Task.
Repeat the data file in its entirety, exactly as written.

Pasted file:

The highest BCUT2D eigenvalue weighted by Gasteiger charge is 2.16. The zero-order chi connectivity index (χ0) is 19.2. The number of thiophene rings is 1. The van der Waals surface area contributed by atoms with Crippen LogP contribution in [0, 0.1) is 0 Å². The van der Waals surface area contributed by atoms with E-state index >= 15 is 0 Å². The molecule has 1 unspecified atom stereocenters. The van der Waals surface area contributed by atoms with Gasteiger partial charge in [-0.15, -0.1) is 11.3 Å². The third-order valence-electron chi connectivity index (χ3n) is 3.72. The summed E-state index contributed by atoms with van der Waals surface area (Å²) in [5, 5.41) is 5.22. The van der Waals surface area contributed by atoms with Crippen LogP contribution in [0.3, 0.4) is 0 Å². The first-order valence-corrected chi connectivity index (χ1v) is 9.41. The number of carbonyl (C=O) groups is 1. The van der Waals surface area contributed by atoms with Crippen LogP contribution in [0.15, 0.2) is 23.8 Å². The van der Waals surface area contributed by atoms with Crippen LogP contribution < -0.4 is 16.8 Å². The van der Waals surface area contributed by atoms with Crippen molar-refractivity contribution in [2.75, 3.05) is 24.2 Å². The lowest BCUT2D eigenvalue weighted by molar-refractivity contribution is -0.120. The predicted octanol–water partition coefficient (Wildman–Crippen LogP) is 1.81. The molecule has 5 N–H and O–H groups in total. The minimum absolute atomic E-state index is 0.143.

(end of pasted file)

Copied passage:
The highest BCUT2D eigenvalue weighted by Gasteiger charge is 2.16. The zero-order chi connectivity index (χ0) is 19.2. The number of thiophene rings is 1. The van der Waals surface area contributed by atoms with Crippen LogP contribution in [0, 0.1) is 0 Å². The van der Waals surface area contributed by atoms with E-state index >= 15 is 0 Å². The molecule has 1 unspecified atom stereocenters. The van der Waals surface area contributed by atoms with Gasteiger partial charge in [-0.15, -0.1) is 11.3 Å². The third-order valence-electron chi connectivity index (χ3n) is 3.72. The summed E-state index contributed by atoms with van der Waals surface area (Å²) in [5, 5.41) is 5.22. The van der Waals surface area contributed by atoms with Crippen LogP contribution in [0.3, 0.4) is 0 Å². The first-order valence-corrected chi connectivity index (χ1v) is 9.41. The number of carbonyl (C=O) groups is 1. The van der Waals surface area contributed by atoms with Crippen LogP contribution in [0.15, 0.2) is 23.8 Å². The van der Waals surface area contributed by atoms with Crippen LogP contribution < -0.4 is 16.8 Å². The van der Waals surface area contributed by atoms with Crippen molar-refractivity contribution in [2.75, 3.05) is 24.2 Å². The lowest BCUT2D eigenvalue weighted by molar-refractivity contribution is -0.120. The predicted octanol–water partition coefficient (Wildman–Crippen LogP) is 1.81. The molecule has 5 N–H and O–H groups in total. The minimum absolute atomic E-state index is 0.143.